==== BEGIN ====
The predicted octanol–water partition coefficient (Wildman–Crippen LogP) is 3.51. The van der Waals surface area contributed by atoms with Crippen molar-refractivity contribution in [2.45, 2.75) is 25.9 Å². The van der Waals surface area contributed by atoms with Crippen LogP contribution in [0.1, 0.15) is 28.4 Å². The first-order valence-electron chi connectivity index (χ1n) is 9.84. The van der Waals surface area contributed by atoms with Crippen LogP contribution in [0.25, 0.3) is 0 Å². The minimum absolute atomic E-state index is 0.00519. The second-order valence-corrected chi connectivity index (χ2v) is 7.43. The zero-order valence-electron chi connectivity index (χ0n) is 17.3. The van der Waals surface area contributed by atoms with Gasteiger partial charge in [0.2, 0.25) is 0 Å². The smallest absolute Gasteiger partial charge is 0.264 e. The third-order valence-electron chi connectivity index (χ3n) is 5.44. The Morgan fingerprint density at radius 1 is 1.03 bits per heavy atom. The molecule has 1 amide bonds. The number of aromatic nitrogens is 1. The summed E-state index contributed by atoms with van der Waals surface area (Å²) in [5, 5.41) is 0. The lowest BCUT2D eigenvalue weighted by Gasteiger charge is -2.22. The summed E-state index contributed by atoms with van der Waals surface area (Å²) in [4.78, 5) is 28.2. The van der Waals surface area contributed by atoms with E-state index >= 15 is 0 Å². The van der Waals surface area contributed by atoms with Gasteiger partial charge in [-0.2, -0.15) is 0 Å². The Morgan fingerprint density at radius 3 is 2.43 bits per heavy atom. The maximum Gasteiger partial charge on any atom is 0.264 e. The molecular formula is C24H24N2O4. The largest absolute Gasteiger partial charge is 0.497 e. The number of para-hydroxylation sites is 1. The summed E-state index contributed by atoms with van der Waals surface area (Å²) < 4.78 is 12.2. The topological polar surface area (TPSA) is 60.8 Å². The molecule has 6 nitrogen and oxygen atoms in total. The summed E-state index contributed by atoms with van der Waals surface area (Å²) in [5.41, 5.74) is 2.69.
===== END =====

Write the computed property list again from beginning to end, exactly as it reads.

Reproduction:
The predicted octanol–water partition coefficient (Wildman–Crippen LogP) is 3.51. The van der Waals surface area contributed by atoms with Crippen molar-refractivity contribution in [2.45, 2.75) is 25.9 Å². The van der Waals surface area contributed by atoms with Crippen LogP contribution in [0.1, 0.15) is 28.4 Å². The first-order valence-electron chi connectivity index (χ1n) is 9.84. The van der Waals surface area contributed by atoms with Crippen LogP contribution in [0.25, 0.3) is 0 Å². The minimum absolute atomic E-state index is 0.00519. The second-order valence-corrected chi connectivity index (χ2v) is 7.43. The zero-order valence-electron chi connectivity index (χ0n) is 17.3. The van der Waals surface area contributed by atoms with Gasteiger partial charge in [0.2, 0.25) is 0 Å². The smallest absolute Gasteiger partial charge is 0.264 e. The third-order valence-electron chi connectivity index (χ3n) is 5.44. The Morgan fingerprint density at radius 1 is 1.03 bits per heavy atom. The molecule has 1 amide bonds. The number of aromatic nitrogens is 1. The summed E-state index contributed by atoms with van der Waals surface area (Å²) in [5, 5.41) is 0. The lowest BCUT2D eigenvalue weighted by Gasteiger charge is -2.22. The summed E-state index contributed by atoms with van der Waals surface area (Å²) in [4.78, 5) is 28.2. The van der Waals surface area contributed by atoms with E-state index >= 15 is 0 Å². The van der Waals surface area contributed by atoms with Gasteiger partial charge in [-0.2, -0.15) is 0 Å². The Morgan fingerprint density at radius 3 is 2.43 bits per heavy atom. The maximum Gasteiger partial charge on any atom is 0.264 e. The molecular formula is C24H24N2O4. The largest absolute Gasteiger partial charge is 0.497 e. The number of para-hydroxylation sites is 1. The summed E-state index contributed by atoms with van der Waals surface area (Å²) < 4.78 is 12.2. The topological polar surface area (TPSA) is 60.8 Å². The molecule has 6 nitrogen and oxygen atoms in total. The summed E-state index contributed by atoms with van der Waals surface area (Å²) in [5.41, 5.74) is 2.69.